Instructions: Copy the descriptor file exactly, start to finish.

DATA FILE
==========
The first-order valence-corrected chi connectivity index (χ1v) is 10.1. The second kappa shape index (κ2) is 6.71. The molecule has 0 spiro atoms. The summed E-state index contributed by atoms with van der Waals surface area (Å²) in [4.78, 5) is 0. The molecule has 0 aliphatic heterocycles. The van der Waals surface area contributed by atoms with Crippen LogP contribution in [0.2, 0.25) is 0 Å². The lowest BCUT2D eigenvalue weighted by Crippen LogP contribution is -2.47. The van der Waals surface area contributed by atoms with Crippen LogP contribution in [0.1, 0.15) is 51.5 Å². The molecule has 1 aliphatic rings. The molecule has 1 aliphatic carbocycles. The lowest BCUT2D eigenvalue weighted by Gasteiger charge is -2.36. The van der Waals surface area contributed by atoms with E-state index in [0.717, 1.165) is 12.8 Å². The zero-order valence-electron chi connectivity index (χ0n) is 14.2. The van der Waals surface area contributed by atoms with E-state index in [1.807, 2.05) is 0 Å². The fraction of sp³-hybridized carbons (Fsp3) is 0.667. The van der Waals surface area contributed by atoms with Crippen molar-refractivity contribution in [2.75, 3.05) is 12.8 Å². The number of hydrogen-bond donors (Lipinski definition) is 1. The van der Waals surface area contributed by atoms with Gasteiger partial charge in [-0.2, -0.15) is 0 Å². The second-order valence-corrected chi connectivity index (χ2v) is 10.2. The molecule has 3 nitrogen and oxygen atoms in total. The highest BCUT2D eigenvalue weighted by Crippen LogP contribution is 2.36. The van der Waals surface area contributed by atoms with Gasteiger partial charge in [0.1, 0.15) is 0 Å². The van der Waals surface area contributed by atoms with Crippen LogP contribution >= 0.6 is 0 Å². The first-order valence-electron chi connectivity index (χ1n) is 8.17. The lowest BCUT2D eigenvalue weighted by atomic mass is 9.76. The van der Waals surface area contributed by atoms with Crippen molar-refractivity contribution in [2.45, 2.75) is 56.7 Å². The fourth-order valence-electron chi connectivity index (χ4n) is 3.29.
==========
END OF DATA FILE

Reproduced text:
The first-order valence-corrected chi connectivity index (χ1v) is 10.1. The second kappa shape index (κ2) is 6.71. The molecule has 0 spiro atoms. The summed E-state index contributed by atoms with van der Waals surface area (Å²) in [4.78, 5) is 0. The molecule has 0 aliphatic heterocycles. The van der Waals surface area contributed by atoms with Crippen LogP contribution in [0.2, 0.25) is 0 Å². The lowest BCUT2D eigenvalue weighted by Crippen LogP contribution is -2.47. The van der Waals surface area contributed by atoms with Crippen LogP contribution in [0.1, 0.15) is 51.5 Å². The molecule has 1 aliphatic rings. The molecule has 1 aliphatic carbocycles. The lowest BCUT2D eigenvalue weighted by Gasteiger charge is -2.36. The van der Waals surface area contributed by atoms with E-state index in [0.717, 1.165) is 12.8 Å². The zero-order valence-electron chi connectivity index (χ0n) is 14.2. The van der Waals surface area contributed by atoms with E-state index in [1.807, 2.05) is 0 Å². The fraction of sp³-hybridized carbons (Fsp3) is 0.667. The van der Waals surface area contributed by atoms with Crippen molar-refractivity contribution in [2.75, 3.05) is 12.8 Å². The number of hydrogen-bond donors (Lipinski definition) is 1. The van der Waals surface area contributed by atoms with Gasteiger partial charge in [-0.2, -0.15) is 0 Å². The second-order valence-corrected chi connectivity index (χ2v) is 10.2. The molecule has 3 nitrogen and oxygen atoms in total. The highest BCUT2D eigenvalue weighted by Crippen LogP contribution is 2.36. The van der Waals surface area contributed by atoms with Gasteiger partial charge in [0.1, 0.15) is 0 Å². The van der Waals surface area contributed by atoms with Crippen LogP contribution >= 0.6 is 0 Å². The first-order valence-electron chi connectivity index (χ1n) is 8.17. The lowest BCUT2D eigenvalue weighted by atomic mass is 9.76. The van der Waals surface area contributed by atoms with Crippen molar-refractivity contribution in [2.45, 2.75) is 56.7 Å². The fourth-order valence-electron chi connectivity index (χ4n) is 3.29.